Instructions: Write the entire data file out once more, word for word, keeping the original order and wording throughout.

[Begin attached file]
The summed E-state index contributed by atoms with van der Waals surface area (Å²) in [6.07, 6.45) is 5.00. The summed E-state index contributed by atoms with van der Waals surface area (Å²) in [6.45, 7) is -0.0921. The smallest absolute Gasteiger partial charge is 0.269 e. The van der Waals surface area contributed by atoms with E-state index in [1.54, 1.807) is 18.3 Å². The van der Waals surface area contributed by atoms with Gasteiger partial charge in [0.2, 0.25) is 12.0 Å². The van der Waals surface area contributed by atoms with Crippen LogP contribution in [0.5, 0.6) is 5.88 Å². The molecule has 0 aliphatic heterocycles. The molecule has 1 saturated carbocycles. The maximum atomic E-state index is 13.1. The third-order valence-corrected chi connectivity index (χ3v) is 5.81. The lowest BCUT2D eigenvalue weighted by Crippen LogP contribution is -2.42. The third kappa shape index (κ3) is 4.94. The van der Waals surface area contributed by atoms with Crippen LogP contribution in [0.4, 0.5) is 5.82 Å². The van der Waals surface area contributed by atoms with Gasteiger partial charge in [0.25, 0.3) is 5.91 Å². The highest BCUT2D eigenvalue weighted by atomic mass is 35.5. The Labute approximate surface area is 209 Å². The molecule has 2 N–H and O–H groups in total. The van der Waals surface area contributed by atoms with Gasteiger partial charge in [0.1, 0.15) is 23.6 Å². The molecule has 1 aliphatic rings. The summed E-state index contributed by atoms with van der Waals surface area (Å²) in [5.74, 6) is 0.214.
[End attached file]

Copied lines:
The summed E-state index contributed by atoms with van der Waals surface area (Å²) in [6.07, 6.45) is 5.00. The summed E-state index contributed by atoms with van der Waals surface area (Å²) in [6.45, 7) is -0.0921. The smallest absolute Gasteiger partial charge is 0.269 e. The van der Waals surface area contributed by atoms with E-state index in [1.54, 1.807) is 18.3 Å². The van der Waals surface area contributed by atoms with Gasteiger partial charge in [0.2, 0.25) is 12.0 Å². The van der Waals surface area contributed by atoms with Crippen LogP contribution in [0.5, 0.6) is 5.88 Å². The molecule has 0 aliphatic heterocycles. The molecule has 1 saturated carbocycles. The maximum atomic E-state index is 13.1. The third-order valence-corrected chi connectivity index (χ3v) is 5.81. The lowest BCUT2D eigenvalue weighted by Crippen LogP contribution is -2.42. The third kappa shape index (κ3) is 4.94. The van der Waals surface area contributed by atoms with Crippen LogP contribution in [0.4, 0.5) is 5.82 Å². The van der Waals surface area contributed by atoms with Gasteiger partial charge in [0.25, 0.3) is 5.91 Å². The highest BCUT2D eigenvalue weighted by atomic mass is 35.5. The Labute approximate surface area is 209 Å². The molecule has 2 N–H and O–H groups in total. The van der Waals surface area contributed by atoms with Gasteiger partial charge in [0.1, 0.15) is 23.6 Å². The molecule has 1 aliphatic rings. The summed E-state index contributed by atoms with van der Waals surface area (Å²) in [5.74, 6) is 0.214.